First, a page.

The Afghan president welcomes investment from Japan to tap into Afghanistan's plentiful mineral wealth after the US put a $1 trillion price tag on the country's mineral reserves.
Karzai welcomes Japanese mineral investment
TOKYO // The Afghan president Hamid Karzai said today he welcomes investment from Japan to tap into Afghanistan's plentiful mineral wealth after it emerged this week the war-torn country possesses massive untapped mineral resources. The US department of defense earlier this week put a US$1 trillion (Dh 3 trillion) price tag on the country's reserves of iron, copper, cobalt, gold and other prized minerals, but Afghanistan's minister of mines, Wahidullah Shahrani, said that's a conservative estimate.
Mr Shahrani said yesterday there was at least US$3 trillion worth of untapped minerals in his nation. "The prospects for Afghanistan are massively great and good. It's a country that will not only be rich but will be very rich," Mr Karzai said at a Tokyo hotel today. "It will be the industrial hub of mineral resources." Mr Karzai said he planned to visit Mitsubishi Corp, a Japanese trading company that invests in mining projects around the world, later in the day.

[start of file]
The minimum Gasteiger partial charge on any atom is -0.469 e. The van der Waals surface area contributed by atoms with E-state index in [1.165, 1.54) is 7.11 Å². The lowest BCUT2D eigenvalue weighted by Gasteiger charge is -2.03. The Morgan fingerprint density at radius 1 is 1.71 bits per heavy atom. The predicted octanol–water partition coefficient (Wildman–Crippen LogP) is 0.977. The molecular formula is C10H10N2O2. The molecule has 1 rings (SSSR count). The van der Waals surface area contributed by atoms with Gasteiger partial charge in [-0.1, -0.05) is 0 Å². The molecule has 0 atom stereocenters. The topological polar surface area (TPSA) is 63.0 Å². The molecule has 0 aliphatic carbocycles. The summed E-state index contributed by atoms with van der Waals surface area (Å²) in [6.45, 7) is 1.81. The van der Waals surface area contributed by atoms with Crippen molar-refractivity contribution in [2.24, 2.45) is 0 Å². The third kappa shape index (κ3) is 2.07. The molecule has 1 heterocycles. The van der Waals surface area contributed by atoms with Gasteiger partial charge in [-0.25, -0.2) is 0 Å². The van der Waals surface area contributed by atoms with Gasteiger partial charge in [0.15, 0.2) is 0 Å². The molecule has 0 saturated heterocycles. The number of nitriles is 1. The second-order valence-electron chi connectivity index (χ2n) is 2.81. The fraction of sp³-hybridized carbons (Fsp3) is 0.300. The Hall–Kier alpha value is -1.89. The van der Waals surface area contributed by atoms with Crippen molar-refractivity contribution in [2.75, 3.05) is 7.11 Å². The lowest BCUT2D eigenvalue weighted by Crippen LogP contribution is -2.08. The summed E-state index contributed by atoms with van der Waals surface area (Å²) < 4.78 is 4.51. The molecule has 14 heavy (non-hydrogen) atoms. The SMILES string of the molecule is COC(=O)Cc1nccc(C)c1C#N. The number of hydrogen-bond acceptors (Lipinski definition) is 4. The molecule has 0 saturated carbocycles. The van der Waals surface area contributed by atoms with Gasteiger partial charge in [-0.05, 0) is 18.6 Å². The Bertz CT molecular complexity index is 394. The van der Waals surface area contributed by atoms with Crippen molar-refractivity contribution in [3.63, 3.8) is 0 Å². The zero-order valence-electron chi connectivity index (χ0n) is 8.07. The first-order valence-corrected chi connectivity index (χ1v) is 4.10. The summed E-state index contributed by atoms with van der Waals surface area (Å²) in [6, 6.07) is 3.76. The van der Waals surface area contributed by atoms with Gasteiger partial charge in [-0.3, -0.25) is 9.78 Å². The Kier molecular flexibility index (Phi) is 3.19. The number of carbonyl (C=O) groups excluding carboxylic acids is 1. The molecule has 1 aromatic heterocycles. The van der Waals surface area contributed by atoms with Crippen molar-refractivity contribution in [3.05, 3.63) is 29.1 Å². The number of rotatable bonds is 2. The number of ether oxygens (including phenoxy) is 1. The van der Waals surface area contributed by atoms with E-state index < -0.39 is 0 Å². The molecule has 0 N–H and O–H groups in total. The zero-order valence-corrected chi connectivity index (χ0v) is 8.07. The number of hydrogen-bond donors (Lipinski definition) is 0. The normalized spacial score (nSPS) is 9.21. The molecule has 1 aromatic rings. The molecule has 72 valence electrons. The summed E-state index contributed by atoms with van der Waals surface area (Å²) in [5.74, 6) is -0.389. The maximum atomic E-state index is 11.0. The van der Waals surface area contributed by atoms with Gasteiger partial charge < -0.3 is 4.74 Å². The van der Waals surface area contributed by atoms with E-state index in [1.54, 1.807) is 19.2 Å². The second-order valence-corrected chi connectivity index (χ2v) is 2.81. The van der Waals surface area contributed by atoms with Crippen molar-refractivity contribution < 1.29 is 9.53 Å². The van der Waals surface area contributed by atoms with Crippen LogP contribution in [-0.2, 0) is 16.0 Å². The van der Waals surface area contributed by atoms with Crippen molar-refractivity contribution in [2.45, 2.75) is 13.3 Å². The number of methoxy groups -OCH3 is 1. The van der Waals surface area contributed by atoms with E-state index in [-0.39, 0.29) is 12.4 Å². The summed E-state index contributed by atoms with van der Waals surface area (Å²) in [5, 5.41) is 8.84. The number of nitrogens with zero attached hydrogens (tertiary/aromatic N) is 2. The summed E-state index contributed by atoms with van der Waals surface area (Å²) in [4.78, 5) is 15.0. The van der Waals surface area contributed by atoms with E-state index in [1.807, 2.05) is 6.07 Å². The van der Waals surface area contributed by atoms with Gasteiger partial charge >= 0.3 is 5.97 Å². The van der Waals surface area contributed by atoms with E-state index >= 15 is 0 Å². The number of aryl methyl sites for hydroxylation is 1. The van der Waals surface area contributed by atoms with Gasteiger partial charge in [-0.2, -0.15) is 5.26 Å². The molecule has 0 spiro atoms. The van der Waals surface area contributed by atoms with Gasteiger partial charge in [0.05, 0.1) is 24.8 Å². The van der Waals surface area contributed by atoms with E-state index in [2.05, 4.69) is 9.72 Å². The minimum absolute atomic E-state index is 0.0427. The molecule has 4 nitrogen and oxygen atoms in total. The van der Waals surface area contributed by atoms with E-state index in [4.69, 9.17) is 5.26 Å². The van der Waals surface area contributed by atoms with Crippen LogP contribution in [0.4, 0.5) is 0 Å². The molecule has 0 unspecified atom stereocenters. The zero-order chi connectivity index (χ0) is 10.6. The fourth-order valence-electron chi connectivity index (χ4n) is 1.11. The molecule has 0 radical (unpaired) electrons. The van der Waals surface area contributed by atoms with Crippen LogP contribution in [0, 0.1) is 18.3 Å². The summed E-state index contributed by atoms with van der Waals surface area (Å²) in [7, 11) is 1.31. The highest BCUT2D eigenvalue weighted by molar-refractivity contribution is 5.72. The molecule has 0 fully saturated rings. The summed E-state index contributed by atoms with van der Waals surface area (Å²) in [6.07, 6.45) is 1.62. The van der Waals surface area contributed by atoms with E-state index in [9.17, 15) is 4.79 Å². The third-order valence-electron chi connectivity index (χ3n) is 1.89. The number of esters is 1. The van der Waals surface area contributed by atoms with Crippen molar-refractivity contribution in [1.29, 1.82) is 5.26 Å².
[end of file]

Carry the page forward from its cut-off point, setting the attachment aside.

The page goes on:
"Afghanistan should give access as a priority to those countries that have helped Afghanistan massively in the past," Mr Karzai said. Tokyo announced in November a five-year pledge of $5 billion to help Afghanistan strengthen security as well as support agriculture and infrastructure. Japan is Afghanistan's second-largest donor after the US. However, lawlessness and the Taliban-led insurgency continue to obstruct development efforts in the country despite billions allocated in foreign aid and the presence of tens of thousands of international forces. Insecurity will likely complicate efforts to exploit the nation's mineral wealth.
Corruption in Mr Karzai's administration is also a major problem believed to have helped fuel the insurgency. During his visit, Mr Karzai met with Emperor Akihito and was set to go to Hiroshima's peace park and the ancient capital of Nara before leaving Sunday. * AP